HomeOpinionGuest ColumnsMedia and Technological Literacy Starts with the First Amendment

Media and Technological Literacy Starts with the First Amendment



By David Bulla

Every student in Georgia needs to know the portion of the First Amendment pertaining to freedom of expression: “Congress shall make no law … abridging the freedom of speech, or of the press; or the right of the people … to petition the Government for a redress of grievances.”


Subscription Needed

You will need a subscription to The Augusta Press to view this content. Log in below OR subscribe.

Comment Policy

The Augusta Press encourages and welcomes reader comments; however, we request this be done in a respectful manner, and we retain the discretion to determine which comments violate our comment policy. We also reserve the right to hide, remove and/or not allow your comments to be posted. 

The types of comments not allowed on our site include: 

  • Threats of harm or violence 
  • Profanity, obscenity, or vulgarity, including images of or links to such material 
  • Racist comments  
  • Victim shaming and/or blaming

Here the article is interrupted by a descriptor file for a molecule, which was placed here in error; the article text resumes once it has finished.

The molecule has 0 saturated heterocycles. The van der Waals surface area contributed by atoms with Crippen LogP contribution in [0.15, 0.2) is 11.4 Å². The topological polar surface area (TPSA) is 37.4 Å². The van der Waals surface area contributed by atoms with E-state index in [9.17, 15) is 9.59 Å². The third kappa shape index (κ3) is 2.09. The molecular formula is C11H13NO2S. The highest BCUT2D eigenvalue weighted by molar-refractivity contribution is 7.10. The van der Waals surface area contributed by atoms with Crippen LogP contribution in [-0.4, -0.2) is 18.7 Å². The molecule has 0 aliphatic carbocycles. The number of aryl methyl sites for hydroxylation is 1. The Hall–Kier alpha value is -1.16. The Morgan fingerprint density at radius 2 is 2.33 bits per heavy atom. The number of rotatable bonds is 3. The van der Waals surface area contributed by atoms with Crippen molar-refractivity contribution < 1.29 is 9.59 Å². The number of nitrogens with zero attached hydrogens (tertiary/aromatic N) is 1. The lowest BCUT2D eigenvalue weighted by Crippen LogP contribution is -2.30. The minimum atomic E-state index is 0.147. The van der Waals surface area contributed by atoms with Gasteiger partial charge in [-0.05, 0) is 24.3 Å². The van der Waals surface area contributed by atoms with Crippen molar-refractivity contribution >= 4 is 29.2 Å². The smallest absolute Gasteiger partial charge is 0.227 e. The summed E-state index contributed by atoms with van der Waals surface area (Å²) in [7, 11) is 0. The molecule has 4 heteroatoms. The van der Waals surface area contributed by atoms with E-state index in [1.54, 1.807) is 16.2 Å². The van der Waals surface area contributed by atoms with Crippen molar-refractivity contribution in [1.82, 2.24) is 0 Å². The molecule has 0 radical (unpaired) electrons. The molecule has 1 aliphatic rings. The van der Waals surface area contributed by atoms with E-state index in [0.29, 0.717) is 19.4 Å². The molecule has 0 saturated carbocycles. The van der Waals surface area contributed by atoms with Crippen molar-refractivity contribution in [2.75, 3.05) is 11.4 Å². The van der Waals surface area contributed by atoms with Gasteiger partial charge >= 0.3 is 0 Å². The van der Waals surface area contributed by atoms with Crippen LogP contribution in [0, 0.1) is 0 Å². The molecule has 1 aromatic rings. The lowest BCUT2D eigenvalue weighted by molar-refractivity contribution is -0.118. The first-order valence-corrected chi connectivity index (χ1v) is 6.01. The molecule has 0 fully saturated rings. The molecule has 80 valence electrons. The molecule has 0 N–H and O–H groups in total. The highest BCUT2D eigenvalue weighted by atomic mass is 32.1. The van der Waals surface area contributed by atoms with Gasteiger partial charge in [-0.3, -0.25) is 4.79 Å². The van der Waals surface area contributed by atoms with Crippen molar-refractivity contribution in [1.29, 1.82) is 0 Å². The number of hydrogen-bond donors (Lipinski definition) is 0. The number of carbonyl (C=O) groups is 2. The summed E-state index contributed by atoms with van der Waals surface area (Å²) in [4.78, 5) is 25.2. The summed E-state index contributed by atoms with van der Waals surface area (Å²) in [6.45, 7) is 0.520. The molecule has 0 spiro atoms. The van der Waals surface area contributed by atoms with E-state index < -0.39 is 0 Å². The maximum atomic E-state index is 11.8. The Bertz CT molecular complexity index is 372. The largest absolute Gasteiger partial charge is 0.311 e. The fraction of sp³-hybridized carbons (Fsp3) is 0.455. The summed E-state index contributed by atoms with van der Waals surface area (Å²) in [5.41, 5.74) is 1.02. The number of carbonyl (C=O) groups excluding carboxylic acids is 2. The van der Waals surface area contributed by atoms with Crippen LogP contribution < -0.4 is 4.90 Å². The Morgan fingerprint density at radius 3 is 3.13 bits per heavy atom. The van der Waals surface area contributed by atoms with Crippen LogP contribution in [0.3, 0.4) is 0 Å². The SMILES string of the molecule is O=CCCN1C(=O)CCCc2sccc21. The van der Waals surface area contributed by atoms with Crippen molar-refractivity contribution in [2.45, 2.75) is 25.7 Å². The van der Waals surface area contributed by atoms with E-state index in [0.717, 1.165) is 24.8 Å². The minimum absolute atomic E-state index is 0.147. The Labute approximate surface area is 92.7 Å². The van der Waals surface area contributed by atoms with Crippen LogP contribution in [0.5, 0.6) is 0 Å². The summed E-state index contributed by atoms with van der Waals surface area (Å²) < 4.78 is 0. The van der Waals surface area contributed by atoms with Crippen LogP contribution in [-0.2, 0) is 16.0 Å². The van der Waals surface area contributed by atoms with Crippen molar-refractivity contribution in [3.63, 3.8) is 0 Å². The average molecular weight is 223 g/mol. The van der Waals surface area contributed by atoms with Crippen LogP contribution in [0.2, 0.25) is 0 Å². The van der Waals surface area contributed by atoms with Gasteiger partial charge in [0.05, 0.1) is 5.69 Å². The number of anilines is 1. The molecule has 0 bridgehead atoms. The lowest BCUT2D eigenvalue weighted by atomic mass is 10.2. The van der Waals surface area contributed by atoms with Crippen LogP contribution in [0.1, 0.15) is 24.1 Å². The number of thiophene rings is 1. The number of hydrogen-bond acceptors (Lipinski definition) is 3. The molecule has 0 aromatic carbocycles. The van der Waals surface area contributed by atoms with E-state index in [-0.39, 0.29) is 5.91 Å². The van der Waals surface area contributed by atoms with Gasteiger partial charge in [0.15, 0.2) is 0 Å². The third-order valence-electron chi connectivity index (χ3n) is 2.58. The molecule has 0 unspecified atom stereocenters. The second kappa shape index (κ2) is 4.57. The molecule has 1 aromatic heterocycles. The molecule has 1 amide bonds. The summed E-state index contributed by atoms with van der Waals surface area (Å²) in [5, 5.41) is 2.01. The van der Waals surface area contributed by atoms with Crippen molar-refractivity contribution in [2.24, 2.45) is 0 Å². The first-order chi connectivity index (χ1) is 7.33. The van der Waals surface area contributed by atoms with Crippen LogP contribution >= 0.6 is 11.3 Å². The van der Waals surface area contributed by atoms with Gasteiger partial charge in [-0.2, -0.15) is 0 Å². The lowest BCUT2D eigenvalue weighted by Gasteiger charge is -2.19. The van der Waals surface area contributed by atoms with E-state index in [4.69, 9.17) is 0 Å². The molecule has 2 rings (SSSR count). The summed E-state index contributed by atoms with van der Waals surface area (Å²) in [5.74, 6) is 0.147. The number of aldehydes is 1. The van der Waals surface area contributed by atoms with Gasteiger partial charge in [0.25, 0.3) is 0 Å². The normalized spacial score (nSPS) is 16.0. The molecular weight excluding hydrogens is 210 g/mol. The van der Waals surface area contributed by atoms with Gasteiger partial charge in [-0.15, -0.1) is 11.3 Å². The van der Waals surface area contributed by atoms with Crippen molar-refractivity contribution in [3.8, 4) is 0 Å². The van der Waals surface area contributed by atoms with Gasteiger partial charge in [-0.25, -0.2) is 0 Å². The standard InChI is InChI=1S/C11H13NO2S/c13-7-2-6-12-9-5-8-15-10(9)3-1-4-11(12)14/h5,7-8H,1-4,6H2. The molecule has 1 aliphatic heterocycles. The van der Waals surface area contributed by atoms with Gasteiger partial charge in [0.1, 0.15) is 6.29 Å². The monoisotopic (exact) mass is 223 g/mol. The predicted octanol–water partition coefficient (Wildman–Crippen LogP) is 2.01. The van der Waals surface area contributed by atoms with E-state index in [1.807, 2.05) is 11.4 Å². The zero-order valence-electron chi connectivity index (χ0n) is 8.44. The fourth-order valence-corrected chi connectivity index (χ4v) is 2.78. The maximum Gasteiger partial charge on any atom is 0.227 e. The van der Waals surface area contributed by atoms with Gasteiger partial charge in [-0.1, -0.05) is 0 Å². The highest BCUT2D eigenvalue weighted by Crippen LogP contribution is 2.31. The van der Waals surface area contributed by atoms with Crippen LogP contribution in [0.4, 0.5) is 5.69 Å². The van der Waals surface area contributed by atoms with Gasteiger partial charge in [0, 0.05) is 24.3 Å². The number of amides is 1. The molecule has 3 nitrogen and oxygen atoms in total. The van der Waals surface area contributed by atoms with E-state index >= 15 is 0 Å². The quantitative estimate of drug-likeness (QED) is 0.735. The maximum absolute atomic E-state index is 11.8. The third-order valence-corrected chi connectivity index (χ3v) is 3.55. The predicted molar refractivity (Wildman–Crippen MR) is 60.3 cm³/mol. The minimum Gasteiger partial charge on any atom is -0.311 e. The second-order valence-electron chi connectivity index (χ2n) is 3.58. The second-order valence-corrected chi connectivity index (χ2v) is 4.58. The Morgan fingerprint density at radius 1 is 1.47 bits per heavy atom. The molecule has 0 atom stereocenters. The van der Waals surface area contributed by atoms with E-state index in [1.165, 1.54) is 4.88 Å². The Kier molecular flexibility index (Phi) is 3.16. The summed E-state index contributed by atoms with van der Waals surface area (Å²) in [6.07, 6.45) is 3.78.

• Name calling and/or personal attacks; 
  • Comments whose main purpose are to sell a product or promote commercial websites or services; 
  • Comments that infringe on copyrights; 
  • Spam comments, such as the same comment posted repeatedly on a profile. 


  1. This is one more great and informative writing about Media Literacy. It’s really helping me comprehend what is going on in the media world that is influencing those who drink its kool aid, a main reason why America is falling apart. Media used to be so honorable but now telling half truth’s for what they perceive as their “common good.” Oh, is it ok to tell a lie for the common good? Is it really a sin anymore to tell a lie?

Recent posts